The next month I was in New York to participate in another top-level event, organized by our SCL colleagues in collaboration with Musicians Local 802. The dedication of the steering committee there has been inspirational, as has the support from ASCAP, BMI and SESAC. This symposium, under the stewardship of Joel Douek, Chris Hajian and Greg Liska, was one that was dear to my heart. I have stated time and again that I wouldn’t have gotten past my first recording session without the talents of the world-class musicians that we have here in Los Angeles. New York’s talent pool is immense as well, and we had the opportunity to join with some of New York’s finest composers and musicians as we explored the opportunities and challenges in incorporating their talents into our scores in various media. We were proud to have many esteemed SCL members, such as Carter Burwell on the panels, along with experts such as Dennis Dreith from the Film Musicians Secondary Market and the RMA’s Phil Ayling who joined with 802’s, Tino Gagliardi to make it a memorable gathering.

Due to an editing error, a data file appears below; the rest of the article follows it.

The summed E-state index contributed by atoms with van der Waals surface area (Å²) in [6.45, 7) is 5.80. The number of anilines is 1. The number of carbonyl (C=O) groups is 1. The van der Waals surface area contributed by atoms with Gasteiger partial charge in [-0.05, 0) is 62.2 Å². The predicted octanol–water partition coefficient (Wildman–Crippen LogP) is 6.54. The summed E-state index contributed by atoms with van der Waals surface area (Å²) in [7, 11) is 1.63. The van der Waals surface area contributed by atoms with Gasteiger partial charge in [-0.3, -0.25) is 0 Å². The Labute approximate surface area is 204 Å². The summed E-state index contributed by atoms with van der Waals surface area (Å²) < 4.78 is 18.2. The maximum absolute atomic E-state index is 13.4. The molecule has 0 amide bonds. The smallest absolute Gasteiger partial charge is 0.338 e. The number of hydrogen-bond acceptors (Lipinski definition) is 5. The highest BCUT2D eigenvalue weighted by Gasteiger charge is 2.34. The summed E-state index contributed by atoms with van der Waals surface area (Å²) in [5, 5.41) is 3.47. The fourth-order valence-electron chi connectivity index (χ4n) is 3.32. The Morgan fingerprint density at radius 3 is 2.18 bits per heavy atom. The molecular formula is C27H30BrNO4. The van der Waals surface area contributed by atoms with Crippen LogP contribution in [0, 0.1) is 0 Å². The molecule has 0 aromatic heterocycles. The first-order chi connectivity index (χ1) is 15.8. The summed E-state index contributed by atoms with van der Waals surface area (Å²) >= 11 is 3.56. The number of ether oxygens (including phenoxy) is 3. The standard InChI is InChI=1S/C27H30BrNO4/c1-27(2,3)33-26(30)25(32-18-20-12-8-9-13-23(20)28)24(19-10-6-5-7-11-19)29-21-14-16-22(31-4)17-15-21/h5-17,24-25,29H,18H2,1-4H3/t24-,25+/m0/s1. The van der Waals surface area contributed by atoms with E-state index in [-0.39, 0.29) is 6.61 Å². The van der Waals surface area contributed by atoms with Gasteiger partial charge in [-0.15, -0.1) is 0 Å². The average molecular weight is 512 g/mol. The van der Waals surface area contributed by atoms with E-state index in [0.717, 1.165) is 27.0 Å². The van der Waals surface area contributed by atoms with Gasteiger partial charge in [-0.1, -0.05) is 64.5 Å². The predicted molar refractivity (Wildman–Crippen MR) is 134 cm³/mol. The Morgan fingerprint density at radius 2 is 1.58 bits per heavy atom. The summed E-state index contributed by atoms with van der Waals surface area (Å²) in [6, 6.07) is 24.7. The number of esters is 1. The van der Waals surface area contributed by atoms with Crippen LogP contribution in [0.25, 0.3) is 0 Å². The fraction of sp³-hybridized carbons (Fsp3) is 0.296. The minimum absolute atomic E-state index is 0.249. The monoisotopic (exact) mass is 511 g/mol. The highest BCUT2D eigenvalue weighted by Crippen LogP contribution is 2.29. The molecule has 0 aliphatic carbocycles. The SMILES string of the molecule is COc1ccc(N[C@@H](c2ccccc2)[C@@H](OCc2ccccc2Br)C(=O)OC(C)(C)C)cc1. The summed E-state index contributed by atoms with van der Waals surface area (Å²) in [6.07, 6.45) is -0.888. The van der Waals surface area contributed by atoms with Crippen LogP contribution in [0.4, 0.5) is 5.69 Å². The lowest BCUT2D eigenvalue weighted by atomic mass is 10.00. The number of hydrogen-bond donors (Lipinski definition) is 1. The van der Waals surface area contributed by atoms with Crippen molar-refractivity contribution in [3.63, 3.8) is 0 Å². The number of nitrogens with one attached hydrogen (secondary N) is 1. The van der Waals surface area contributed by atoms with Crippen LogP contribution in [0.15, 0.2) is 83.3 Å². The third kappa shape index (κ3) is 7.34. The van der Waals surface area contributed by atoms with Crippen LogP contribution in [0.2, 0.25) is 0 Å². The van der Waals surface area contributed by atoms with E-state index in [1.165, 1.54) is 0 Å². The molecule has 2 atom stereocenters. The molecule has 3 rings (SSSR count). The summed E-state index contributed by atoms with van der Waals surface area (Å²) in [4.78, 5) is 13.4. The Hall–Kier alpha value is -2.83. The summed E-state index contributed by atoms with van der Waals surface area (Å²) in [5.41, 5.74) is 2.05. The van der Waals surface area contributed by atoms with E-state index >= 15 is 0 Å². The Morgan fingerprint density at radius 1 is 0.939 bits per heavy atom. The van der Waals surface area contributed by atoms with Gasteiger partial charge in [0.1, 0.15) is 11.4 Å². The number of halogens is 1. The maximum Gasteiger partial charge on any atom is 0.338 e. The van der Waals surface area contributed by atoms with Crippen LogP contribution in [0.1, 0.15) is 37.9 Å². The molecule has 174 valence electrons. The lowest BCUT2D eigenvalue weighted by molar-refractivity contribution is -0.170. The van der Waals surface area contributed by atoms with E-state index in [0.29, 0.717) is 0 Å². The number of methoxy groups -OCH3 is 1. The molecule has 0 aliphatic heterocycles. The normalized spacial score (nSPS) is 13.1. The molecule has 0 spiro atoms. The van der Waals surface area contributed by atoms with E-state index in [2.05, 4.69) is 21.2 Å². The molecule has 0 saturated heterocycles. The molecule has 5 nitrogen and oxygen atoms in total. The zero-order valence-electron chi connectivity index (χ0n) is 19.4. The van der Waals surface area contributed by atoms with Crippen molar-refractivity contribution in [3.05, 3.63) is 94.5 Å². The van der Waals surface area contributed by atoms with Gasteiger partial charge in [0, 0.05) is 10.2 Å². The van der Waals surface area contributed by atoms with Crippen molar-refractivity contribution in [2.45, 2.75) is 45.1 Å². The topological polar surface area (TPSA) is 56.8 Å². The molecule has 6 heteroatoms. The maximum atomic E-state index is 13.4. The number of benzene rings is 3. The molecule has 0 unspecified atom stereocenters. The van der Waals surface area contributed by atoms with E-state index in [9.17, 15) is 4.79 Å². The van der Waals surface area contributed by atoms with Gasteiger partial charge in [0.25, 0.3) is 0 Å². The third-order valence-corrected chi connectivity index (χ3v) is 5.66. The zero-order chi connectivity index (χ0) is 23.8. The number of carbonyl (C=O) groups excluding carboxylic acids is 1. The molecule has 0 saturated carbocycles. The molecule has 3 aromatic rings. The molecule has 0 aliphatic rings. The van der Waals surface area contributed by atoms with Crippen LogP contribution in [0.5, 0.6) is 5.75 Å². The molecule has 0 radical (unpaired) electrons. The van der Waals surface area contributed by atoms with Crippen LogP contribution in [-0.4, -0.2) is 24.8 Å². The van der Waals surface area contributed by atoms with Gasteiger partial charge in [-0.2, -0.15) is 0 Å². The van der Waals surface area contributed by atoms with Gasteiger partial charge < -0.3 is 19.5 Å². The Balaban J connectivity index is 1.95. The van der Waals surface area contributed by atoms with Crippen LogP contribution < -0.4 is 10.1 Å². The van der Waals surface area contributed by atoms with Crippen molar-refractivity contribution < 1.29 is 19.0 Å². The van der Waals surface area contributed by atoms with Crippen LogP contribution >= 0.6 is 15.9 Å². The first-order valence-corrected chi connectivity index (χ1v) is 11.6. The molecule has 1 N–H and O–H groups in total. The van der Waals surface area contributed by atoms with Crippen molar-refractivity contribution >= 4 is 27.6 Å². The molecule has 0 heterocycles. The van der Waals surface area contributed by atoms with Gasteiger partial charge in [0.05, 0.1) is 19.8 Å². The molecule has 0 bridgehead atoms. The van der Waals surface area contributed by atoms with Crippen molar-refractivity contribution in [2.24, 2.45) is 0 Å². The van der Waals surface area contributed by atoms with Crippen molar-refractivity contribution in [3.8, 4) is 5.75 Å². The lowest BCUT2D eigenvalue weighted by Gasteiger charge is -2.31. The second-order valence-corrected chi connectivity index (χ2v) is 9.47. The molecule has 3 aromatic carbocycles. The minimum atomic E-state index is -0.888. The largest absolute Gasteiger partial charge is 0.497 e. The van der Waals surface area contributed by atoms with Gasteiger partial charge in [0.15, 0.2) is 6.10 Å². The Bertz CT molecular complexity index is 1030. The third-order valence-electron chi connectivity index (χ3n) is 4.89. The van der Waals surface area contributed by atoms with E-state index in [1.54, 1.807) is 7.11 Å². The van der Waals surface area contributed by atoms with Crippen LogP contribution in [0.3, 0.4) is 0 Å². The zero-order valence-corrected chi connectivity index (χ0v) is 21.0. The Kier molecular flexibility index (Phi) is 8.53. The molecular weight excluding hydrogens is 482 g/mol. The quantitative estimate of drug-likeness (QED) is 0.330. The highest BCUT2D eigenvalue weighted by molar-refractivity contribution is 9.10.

As we move forward from here, although the path is uncertain, our contributions are not. Events such as those mentioned here, only go to affirm how integral our words and music are, as well as the musicians who perform them. It is important that we don’t sit on the sidelines during these challenging times. Many of you will be called upon to lend your expertise as situations present themselves. Know that the SCL, as well as continuing to inform, foster collegiality and be the wellspring of creativity, will also be at the forefront of spreading our message as we move into the future.

Published in THE SCORE quarterly newsletter [Vol. XXV, Number Three, Fall 2010]


Summer 2010